With what some are calling the “triple epidemic” of COVID-19, the flu virus, and respiratory syncytial virus, or RSV, on the rise in many parts of the country, the holiday season will once again bring some tough decisions this year:
Should you go to that Thanksgiving gathering even though you woke up with a sniffle? Send your kid to that school play even though he coughed last night? Wearing a mask to the grocery store after finding out your friend has COVID-19?
New research from the University of Colorado Boulder, published in the journal PNAS Nexusshows that when people simply take a moment to think about the consequences of their behavior, they tend to choose options that pose less risk to other people.
The international study of 13,000 people also found that almost universally, people value the health and well-being of others.
“Most people tend to behave in ways that care about the well-being of others, but often in the moment they behave more selfishly than they want to,” said senior author Leif Van Boven, a professor of psychology and neuroscience at CU Boulder. “Our lab is trying to come up with ways to help people better align their behavior in the moment with their values.”
For the study, conducted in the midst of the pandemic, Van Boven and colleagues in London, Austria, Singapore, Israel, Italy, and Sweden presented participants in those countries and the United States with three hypothetical scenarios:
In one, they owned a small restaurant and were considering reducing capacity when the virus broke out.
In another, they were due to meet 50 friends for a birthday party after months in isolation, but their government has warned that gatherings of 10 or more are unwise because of the COVID-19 outbreak.
In a third case, they were considering canceling a planned Thanksgiving celebration with 30 family members, including the elderly and young children.
Before making a decision, half of the subjects were asked to pause and practice a technique called “structured reflection,” developed in Van Boven’s lab to help people be more mindful of their own values.
They asked themselves two questions that contrasted how their decision would affect them personally and public health. For example, in the Thanksgiving scenario, they asked:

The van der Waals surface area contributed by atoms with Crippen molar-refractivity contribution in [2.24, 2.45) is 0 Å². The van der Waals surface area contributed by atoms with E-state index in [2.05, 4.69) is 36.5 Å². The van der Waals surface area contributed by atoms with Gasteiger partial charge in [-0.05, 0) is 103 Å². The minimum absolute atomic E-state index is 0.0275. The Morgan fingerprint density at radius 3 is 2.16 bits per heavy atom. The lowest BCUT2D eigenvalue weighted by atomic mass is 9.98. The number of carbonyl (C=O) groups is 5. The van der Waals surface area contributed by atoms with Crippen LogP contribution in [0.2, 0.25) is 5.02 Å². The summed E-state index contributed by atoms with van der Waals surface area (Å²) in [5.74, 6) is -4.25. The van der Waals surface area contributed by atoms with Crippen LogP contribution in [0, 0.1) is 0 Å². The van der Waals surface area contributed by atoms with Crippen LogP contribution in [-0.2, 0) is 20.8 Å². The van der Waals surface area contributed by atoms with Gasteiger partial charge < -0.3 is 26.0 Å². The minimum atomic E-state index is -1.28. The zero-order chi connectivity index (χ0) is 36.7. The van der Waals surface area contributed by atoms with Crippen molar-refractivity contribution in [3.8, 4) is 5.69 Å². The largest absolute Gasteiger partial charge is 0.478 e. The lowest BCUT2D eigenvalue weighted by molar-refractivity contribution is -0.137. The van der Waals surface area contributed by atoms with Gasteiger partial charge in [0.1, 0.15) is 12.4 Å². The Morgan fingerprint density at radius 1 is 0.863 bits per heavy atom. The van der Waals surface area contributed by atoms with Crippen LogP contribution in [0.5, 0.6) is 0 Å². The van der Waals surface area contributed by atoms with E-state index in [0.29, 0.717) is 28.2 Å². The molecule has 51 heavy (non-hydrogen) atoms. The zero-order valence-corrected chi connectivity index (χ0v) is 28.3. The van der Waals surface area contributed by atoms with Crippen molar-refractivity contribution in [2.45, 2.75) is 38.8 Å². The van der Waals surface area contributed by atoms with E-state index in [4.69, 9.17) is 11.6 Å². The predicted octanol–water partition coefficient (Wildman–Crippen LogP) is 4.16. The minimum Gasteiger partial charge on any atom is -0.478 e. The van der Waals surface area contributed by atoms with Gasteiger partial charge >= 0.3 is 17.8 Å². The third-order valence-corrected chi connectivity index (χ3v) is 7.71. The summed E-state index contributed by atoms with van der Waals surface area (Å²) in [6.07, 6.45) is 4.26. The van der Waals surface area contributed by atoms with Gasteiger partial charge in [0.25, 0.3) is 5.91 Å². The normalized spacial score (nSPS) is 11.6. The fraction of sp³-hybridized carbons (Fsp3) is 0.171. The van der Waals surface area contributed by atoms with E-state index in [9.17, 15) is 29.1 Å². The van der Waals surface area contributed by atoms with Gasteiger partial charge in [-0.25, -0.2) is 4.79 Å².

“On a scale of 1 to 7, how much (on a scale of 1 to 7) should your decision be influenced by the possibility of the spread of COVID-19 among family members?” And “How much should your decision be influenced by your enjoyment of spending time with family members?”
In all countries, cultures, ages, and political parties, almost everyone has placed at least equal weight on the well-being of others.
“It’s encouraging,” Van Boven said. “Our research and others suggest that it is a universal human tendency for people to believe that they should care about how their behavior affects other people.”
Those in the structured reasoning group were significantly more likely to say they would cancel Thanksgiving, and in other scenarios they were more likely to make the mistake of minimizing public health risks.
Van Boven said such methods could be applied to a variety of public health goals, in which personal gain at the time overshadows broader public health considerations.
“People know they shouldn’t be texting while driving, that it’s better for the planet if they take the bus instead of driving, that they should eat more vegetables and exercise, but that’s just the first step,” Wang said. Bowen.
While health campaigns often focus on changing people’s minds, Van Boven’s team takes a different approach: helping people be better and do what they already know they should do.
As COVID-19 restrictions are lifted, such personal responsibility will become increasingly important, he said.
“I would encourage everyone to get into the habit of asking themselves when they are going to host any large social event: What risk might you be putting on other people and is the benefit worth it?”